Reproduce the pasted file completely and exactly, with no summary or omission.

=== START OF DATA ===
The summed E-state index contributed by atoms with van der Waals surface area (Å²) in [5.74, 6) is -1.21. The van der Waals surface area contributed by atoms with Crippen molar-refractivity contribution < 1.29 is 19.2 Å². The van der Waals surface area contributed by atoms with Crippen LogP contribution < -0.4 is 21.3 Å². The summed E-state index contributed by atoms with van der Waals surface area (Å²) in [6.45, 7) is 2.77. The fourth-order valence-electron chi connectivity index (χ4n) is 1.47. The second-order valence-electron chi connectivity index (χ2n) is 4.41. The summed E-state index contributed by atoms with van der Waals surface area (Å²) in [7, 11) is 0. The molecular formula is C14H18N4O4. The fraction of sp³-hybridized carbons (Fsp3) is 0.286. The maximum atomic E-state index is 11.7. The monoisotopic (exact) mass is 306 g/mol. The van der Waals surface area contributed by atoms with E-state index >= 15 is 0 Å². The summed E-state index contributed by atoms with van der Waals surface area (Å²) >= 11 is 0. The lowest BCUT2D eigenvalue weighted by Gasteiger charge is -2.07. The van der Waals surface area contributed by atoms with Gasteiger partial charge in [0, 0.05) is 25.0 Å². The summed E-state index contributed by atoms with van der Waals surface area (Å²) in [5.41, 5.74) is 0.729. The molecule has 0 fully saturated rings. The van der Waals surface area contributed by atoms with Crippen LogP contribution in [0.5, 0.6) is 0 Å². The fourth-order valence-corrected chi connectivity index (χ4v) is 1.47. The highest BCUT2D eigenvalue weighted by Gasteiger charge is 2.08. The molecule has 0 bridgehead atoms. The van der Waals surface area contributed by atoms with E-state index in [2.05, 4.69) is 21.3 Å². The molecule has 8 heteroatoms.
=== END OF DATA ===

The summed E-state index contributed by atoms with van der Waals surface area (Å²) in [5.74, 6) is -1.21. The van der Waals surface area contributed by atoms with Crippen molar-refractivity contribution < 1.29 is 19.2 Å². The van der Waals surface area contributed by atoms with Crippen LogP contribution < -0.4 is 21.3 Å². The summed E-state index contributed by atoms with van der Waals surface area (Å²) in [6.45, 7) is 2.77. The fourth-order valence-electron chi connectivity index (χ4n) is 1.47. The second-order valence-electron chi connectivity index (χ2n) is 4.41. The summed E-state index contributed by atoms with van der Waals surface area (Å²) in [7, 11) is 0. The molecular formula is C14H18N4O4. The fraction of sp³-hybridized carbons (Fsp3) is 0.286. The maximum atomic E-state index is 11.7. The monoisotopic (exact) mass is 306 g/mol. The van der Waals surface area contributed by atoms with E-state index >= 15 is 0 Å². The summed E-state index contributed by atoms with van der Waals surface area (Å²) >= 11 is 0. The lowest BCUT2D eigenvalue weighted by Gasteiger charge is -2.07. The van der Waals surface area contributed by atoms with Gasteiger partial charge in [0, 0.05) is 25.0 Å². The summed E-state index contributed by atoms with van der Waals surface area (Å²) in [5.41, 5.74) is 0.729. The molecule has 0 fully saturated rings. The van der Waals surface area contributed by atoms with Crippen LogP contribution in [0.5, 0.6) is 0 Å². The fourth-order valence-corrected chi connectivity index (χ4v) is 1.47. The highest BCUT2D eigenvalue weighted by Gasteiger charge is 2.08. The molecule has 0 bridgehead atoms. The van der Waals surface area contributed by atoms with E-state index in [2.05, 4.69) is 21.3 Å². The molecule has 8 heteroatoms.